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Louise Hudson has posted 262 annotations/comments since 9 November 2013.

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About Sunday 21 February 1663/64

Louise Hudson  •  Link

The first use of the word luncheon I ever heard was in Nancy Drew mysteries. It did add an air of sophistication to my ears that lunch never had. That, along with her roadster. Lunch was what we ate at school from brown paper bags.

I can imagine Sam was quite happy with the most admirable slut Susan.

About Thursday 18 February 1663/64

Louise Hudson  •  Link

Pepys often works in his office until midnight or later. He must have had some kind of light--candles or lanterns, perhaps, though oil lamps didn't come into use until the late 1700s. Pepys would probably have had candleholders with a shiny metal panel behind the candle to increase the candlelight. It couldn't have been easy to read anything after dark until gaslight was invented in the 1800s.

About Wednesday 17 February 1663/64

Louise Hudson  •  Link

"Up, and with my wife, setting her down by her father’s in Long Acre, in so ill looked a place, among all the whore houses, that I was troubled at it, to see her go thither. "

Apparently not troubled enough to go with her. Oh, yes, he had more important things to consider than his wife's safety--or "the girl's" sleep, but I'm sure he pays her well.

About Sunday 14 February 1663/64

Louise Hudson  •  Link

I had the same experience as Tom Burns with catechism in the Catholic church. I remember worrying what question I might be asked by the bishop but I don't remember the question or my answer. I must have "passed" because I was confirmed that day.

I also had the same experience as Nate--it didn't take, at least not past age 18.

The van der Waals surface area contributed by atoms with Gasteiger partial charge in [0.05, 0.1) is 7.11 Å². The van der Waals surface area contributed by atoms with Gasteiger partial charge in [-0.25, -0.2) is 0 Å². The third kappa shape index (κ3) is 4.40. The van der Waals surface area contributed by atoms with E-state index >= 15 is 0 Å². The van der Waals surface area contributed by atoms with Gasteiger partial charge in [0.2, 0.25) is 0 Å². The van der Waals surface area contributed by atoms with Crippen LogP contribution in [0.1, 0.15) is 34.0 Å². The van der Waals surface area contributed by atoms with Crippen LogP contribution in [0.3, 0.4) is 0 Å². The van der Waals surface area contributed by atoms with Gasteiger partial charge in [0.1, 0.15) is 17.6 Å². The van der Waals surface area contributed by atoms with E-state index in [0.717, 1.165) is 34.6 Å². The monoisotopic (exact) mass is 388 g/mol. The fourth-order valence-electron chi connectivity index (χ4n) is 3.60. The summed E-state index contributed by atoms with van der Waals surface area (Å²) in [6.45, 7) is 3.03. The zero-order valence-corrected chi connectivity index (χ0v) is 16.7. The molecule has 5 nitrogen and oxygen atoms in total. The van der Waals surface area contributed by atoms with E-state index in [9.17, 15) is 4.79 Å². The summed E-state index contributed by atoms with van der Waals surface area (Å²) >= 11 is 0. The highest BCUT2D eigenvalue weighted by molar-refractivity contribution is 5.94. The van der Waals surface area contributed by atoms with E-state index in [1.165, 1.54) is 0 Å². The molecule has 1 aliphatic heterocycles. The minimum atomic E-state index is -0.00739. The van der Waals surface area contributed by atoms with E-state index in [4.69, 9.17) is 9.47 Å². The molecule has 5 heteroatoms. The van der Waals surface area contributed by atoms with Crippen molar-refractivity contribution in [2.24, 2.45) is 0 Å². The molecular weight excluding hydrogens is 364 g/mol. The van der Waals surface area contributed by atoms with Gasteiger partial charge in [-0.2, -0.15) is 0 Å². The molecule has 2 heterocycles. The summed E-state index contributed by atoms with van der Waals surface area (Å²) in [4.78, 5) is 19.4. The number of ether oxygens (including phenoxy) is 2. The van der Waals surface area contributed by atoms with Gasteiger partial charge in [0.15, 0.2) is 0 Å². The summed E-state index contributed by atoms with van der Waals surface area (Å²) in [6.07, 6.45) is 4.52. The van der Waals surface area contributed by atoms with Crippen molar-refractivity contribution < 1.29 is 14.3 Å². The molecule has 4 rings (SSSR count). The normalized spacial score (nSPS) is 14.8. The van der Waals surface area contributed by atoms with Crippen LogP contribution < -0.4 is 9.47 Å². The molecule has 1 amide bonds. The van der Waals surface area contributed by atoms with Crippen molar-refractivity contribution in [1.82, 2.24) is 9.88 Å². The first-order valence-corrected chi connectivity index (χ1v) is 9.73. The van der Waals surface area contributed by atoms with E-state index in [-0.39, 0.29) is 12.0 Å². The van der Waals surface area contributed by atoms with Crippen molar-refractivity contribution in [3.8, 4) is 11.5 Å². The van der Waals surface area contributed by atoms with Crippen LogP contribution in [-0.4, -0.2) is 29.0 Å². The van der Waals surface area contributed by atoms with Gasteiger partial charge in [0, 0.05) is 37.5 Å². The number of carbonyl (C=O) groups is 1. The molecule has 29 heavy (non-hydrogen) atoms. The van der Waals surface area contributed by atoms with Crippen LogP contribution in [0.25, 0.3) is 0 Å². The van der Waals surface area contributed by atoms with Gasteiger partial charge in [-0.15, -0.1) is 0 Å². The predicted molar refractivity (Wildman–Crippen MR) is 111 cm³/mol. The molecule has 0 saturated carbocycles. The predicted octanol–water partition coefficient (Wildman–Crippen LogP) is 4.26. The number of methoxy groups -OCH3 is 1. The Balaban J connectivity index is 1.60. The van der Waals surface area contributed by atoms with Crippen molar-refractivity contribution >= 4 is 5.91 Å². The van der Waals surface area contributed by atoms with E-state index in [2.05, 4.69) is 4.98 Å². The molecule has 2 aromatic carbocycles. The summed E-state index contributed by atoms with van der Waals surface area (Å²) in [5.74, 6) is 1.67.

About Lamprey

Louise Hudson  •  Link

So they're a lot like overgrown leeches. Parasites. Yummy!

About Thursday 11 February 1663/64

Louise Hudson  •  Link

Doesn't anyone think Sam might have been using hyperbole when he said they ate the pig hand to fist? Don't we all exaggerate in that manner, especially when it comes to greedily eating and drinking? "We devoured the meal. "He gobbled it up." "We made pigs of ourselves." "He inhaled the food." "She drank like a fish." "He drank his companions under the table." Would anyone take these words and phrases literally? Do you all think Sam was always deadly serious, never making light of anything, even in informal conversation? No joking, no kidding around, no exaggerating for effect, even in the "privacy" of his diary?

About Tuesday 9 February 1663/64

Louise Hudson  •  Link

Rueben: Ruben on 10 Feb 2007 • Link • Flag

"did walk an hour or two..."
The L&M edition confirms that 'walk' is the correct reading.

Still, an hour or two? Indeed a very big house, or may be they had a gym at home?"

I expect they went back and forth or round and round over the same area many times.

As for Sam's discourse with Mr. Moore, Sam often gets hopelessly lost in a sea of pronouns--as do I in reading it. Without spending more time than I have, trying to make head or tail of the story, I usually move on, having come to no conclusion as to what Sam was going on about. I chalk up losing the plot occasionally to the fun of reading Pepys!

About Saturday 6 February 1663/64

Louise Hudson  •  Link

Jeannine: "it seems almost a miracle that so many babies and mothers actually survived."

Not many did survive. The reason there were enough babies to continue the population was because there were so mamy conceived in those days of no effective birth control. A loss of 36% before the age of six would hardly be noticed, demographically speaking.

"Demographers estimate that approximately 2% of all live births in England at this time (17th century) would die in the first day of life. By the end of the first week, a cumulative total of 5% would die. Another 3 or 4% would die within the month. A total of 12 or 13% would die within their first year. With the hazards of infancy behind them, the death rate for children slowed but continued to occur. A cumulative total of 36% of children died before the age of six, and another 24% between the ages of seven and sixteen. In all, of 100 live births, 60 would die before the age of 16."

Many young mothers died, too, and women of childbearing age. It's easy to think that it would have taken a miracle for the population to survive.